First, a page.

Monday, 18 May 2009


Right now it’s May and it’s bog myrtle weather. Yes, it’s raining again. As you probably worked out from its name, bog myrtle (Myrica gale) likes it wet and it grows in great swathes on the spongy, peaty soils of the north and west.

It’s such a common yet fairly low profile plant in Highland Scotland that you hardly notice it in its shrubby twiggy winter state.

Lots of bog myrtle here – the brownish colour in the foreground. Photographed at the top of Glen Ogle, near Killin. (Pic 1)

In late spring it coves itself in little reddish catkins. Cleverly, these appear ahead of the leaves, to allow unimpeded pollination by wind. (Pic 2)

In Scotland, there has been a bit of a flurry of interest in it in recent times, and it sometimes gets called ‘Scotland’s tea tree oil’ because of its healing and soothing properties. It’s especially associated with caring for sensitive skins and is also said to help with acne.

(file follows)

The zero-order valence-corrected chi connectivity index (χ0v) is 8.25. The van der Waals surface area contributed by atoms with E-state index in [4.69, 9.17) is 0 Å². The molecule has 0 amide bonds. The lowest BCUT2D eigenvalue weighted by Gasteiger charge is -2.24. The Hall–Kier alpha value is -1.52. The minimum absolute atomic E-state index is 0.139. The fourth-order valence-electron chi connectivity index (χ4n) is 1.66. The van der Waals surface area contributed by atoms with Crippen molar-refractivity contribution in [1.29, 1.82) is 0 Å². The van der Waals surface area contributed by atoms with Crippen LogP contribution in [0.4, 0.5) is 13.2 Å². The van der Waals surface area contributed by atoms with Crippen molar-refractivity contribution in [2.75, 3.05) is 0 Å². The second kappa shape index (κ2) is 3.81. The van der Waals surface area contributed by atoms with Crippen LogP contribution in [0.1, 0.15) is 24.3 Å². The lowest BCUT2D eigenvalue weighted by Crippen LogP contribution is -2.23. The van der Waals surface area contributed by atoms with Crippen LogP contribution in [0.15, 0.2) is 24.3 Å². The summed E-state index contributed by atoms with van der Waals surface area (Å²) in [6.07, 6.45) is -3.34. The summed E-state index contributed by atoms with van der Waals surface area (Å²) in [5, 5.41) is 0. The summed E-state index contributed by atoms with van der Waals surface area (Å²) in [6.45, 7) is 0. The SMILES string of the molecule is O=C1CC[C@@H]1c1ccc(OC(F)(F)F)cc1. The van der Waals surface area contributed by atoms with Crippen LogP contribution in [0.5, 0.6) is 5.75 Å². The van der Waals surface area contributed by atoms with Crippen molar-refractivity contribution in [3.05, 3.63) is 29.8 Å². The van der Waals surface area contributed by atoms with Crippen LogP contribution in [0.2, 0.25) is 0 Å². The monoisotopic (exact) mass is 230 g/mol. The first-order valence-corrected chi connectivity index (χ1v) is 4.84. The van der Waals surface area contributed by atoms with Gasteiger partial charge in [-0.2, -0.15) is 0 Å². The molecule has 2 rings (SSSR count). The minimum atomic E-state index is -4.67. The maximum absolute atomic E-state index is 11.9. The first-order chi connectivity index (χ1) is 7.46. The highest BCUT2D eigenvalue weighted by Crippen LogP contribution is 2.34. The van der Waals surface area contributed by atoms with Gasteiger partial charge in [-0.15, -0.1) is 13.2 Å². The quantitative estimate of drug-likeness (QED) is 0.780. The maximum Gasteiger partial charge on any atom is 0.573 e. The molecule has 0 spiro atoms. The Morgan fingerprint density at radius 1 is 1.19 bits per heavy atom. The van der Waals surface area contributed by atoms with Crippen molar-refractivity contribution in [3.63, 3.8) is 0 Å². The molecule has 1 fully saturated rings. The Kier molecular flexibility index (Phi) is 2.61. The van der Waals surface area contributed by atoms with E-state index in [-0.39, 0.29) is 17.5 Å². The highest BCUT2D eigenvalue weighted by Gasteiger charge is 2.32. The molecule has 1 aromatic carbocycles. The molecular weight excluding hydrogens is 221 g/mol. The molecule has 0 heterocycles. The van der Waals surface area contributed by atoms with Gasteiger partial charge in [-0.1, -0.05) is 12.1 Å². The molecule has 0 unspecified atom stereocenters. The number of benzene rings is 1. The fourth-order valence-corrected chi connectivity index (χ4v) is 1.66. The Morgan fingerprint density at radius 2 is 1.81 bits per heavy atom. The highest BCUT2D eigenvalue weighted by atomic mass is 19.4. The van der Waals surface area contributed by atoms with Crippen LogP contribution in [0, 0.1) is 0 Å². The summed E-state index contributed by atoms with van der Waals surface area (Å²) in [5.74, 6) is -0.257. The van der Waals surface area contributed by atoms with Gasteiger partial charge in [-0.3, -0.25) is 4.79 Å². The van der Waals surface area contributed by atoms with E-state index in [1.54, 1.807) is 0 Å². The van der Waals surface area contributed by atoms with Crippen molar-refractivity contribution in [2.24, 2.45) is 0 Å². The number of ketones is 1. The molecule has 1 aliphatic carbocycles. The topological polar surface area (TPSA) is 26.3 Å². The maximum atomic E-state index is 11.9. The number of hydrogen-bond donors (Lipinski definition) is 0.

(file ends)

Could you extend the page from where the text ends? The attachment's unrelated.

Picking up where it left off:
(Pic 3, below right: near Enard Bay, north of Ullapool, last June)

Traditionally, it’s also used for keeping midges away. However, the chances are that if you are in a place where bog myrtle thrives, then you are probably deep into midge territory as well, given their preference for wet places. Continuing the Highland theme, it’s also the plant badge of the Clan Campbell. (As that’s my family name, I feel duty bound to point this out.)

Finally, it also happens to have a great scent – the very essence of those summer holidays in the Highlands. More on
bog myrtle products here.
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